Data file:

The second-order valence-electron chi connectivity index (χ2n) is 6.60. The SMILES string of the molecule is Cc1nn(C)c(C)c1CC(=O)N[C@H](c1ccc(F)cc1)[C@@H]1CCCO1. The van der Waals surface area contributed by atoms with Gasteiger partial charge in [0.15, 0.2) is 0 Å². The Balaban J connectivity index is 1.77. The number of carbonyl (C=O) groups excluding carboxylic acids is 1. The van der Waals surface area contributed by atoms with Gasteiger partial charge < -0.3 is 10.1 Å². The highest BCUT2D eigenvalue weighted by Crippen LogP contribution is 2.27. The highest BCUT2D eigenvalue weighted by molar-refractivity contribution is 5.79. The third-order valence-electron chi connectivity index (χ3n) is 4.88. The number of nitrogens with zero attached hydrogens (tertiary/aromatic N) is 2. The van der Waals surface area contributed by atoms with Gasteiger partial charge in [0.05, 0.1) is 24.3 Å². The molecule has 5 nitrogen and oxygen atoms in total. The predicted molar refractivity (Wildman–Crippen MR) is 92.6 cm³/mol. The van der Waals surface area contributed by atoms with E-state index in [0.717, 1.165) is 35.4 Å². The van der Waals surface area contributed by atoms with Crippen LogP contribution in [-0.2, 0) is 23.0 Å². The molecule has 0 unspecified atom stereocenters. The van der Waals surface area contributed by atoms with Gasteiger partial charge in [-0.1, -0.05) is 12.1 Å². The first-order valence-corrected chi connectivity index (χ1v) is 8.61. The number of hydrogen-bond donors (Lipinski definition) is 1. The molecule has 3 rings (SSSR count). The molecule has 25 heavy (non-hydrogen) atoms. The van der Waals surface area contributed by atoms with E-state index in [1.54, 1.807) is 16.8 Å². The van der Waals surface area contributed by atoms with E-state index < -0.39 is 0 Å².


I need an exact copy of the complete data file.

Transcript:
The second-order valence-electron chi connectivity index (χ2n) is 6.60. The SMILES string of the molecule is Cc1nn(C)c(C)c1CC(=O)N[C@H](c1ccc(F)cc1)[C@@H]1CCCO1. The van der Waals surface area contributed by atoms with Gasteiger partial charge in [0.15, 0.2) is 0 Å². The Balaban J connectivity index is 1.77. The number of carbonyl (C=O) groups excluding carboxylic acids is 1. The van der Waals surface area contributed by atoms with Gasteiger partial charge < -0.3 is 10.1 Å². The highest BCUT2D eigenvalue weighted by Crippen LogP contribution is 2.27. The highest BCUT2D eigenvalue weighted by molar-refractivity contribution is 5.79. The third-order valence-electron chi connectivity index (χ3n) is 4.88. The number of nitrogens with zero attached hydrogens (tertiary/aromatic N) is 2. The van der Waals surface area contributed by atoms with Gasteiger partial charge in [0.05, 0.1) is 24.3 Å². The molecule has 5 nitrogen and oxygen atoms in total. The predicted molar refractivity (Wildman–Crippen MR) is 92.6 cm³/mol. The van der Waals surface area contributed by atoms with E-state index in [0.717, 1.165) is 35.4 Å². The van der Waals surface area contributed by atoms with Crippen LogP contribution in [-0.2, 0) is 23.0 Å². The molecule has 0 unspecified atom stereocenters. The van der Waals surface area contributed by atoms with Gasteiger partial charge in [-0.1, -0.05) is 12.1 Å². The first-order valence-corrected chi connectivity index (χ1v) is 8.61. The number of hydrogen-bond donors (Lipinski definition) is 1. The molecule has 3 rings (SSSR count). The molecule has 25 heavy (non-hydrogen) atoms. The van der Waals surface area contributed by atoms with E-state index in [1.54, 1.807) is 16.8 Å². The van der Waals surface area contributed by atoms with E-state index < -0.39 is 0 Å².